Long-rank test: A log-rank test is the most popular method of comparing the survival of groups, one which takes the whole follow-up period into account instead of looking at a single time point. An alternate test is the generalized Wilcoxan (Breslow) test, which places emphasis on the early part of the survival curves. The log-rank test puts greater emphasis on the later points of the survival curves and is widely used in clinical trials to establish the efficacy of a new treatment in comparison with a control treatment when the measurement is the time to an event. In the above study, the events measured were progression-free survival (PFS, or the time until relapse) and overall survival (OS, or the time until death). Log-rank tests can be one-sided or two-sided (also called “one-tailed” and “two-tailed”). A one-sided log-rank test will test whether the mean result is either significantly greater than or significantly less than a given value. A two-sided log-rank test tests whether the mean result is significantly greater than and significantly less than a given result. Dr. Durie et al. provide both types of log-rank tests to ensure that they have covered all their statistical bases in assessing the differences in PFS and OS with VRd as compared to Rd.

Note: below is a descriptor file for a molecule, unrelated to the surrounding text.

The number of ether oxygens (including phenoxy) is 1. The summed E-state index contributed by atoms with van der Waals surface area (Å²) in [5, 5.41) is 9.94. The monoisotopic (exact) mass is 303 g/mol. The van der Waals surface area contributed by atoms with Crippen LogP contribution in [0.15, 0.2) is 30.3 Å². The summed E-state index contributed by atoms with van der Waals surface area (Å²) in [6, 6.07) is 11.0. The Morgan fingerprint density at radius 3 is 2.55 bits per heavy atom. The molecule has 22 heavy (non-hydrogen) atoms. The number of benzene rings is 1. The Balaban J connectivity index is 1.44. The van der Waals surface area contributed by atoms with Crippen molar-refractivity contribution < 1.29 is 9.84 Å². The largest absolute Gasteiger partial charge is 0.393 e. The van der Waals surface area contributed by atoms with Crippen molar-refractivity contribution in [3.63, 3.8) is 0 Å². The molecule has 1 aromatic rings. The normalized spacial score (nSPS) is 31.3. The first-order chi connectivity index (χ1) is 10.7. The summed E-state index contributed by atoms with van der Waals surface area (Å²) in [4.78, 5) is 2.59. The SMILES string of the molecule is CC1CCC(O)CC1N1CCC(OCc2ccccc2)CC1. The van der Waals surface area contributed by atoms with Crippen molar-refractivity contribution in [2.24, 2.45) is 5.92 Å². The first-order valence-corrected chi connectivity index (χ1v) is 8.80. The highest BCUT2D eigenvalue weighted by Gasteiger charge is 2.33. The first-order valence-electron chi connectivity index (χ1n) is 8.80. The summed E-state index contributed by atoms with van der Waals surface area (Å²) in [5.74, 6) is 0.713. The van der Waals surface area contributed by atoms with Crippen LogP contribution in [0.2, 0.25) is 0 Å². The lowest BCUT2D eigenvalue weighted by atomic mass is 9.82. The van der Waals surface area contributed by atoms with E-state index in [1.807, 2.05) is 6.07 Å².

P-value: The “p” in p-value stands for “probability.” It is used as a measure of the likeliness that a hypothesis is true. The hypothesis in a clinical trial, for statistical purposes, is usually that there is no difference between two treatments. This is known as the “null hypothesis.” The p-value gives the probability that any observed difference between the groups studied could have happened by chance. A p-value of 0.5 means that the probability of a difference this large or larger having happened by chance is 0.5 in 1, or 50:50. A p-value of 0.05 means that the probability of a difference this large or larger having happened by chance is 0.05 in 1, or 1 in 20. The lower the p-value, the less likely it is that the difference in results happened by chance, and so the higher the significance of the finding. P=0.01 (1 in a 100) is considered to be “highly significant.” In the VRd vs. Rd article, the p-value for the improved PFS with VRd is very low indeed – 0.00995 – meaning that the odds are even less than 1 in 100 that VRd improved PFS by chance, rather than because of its efficacy. The p-value for OS with VRd is almost as low – 0.0114 – just slightly greater than 1 in 100 that the result could have happened by chance, so the improved OS with VRd is also highly significant.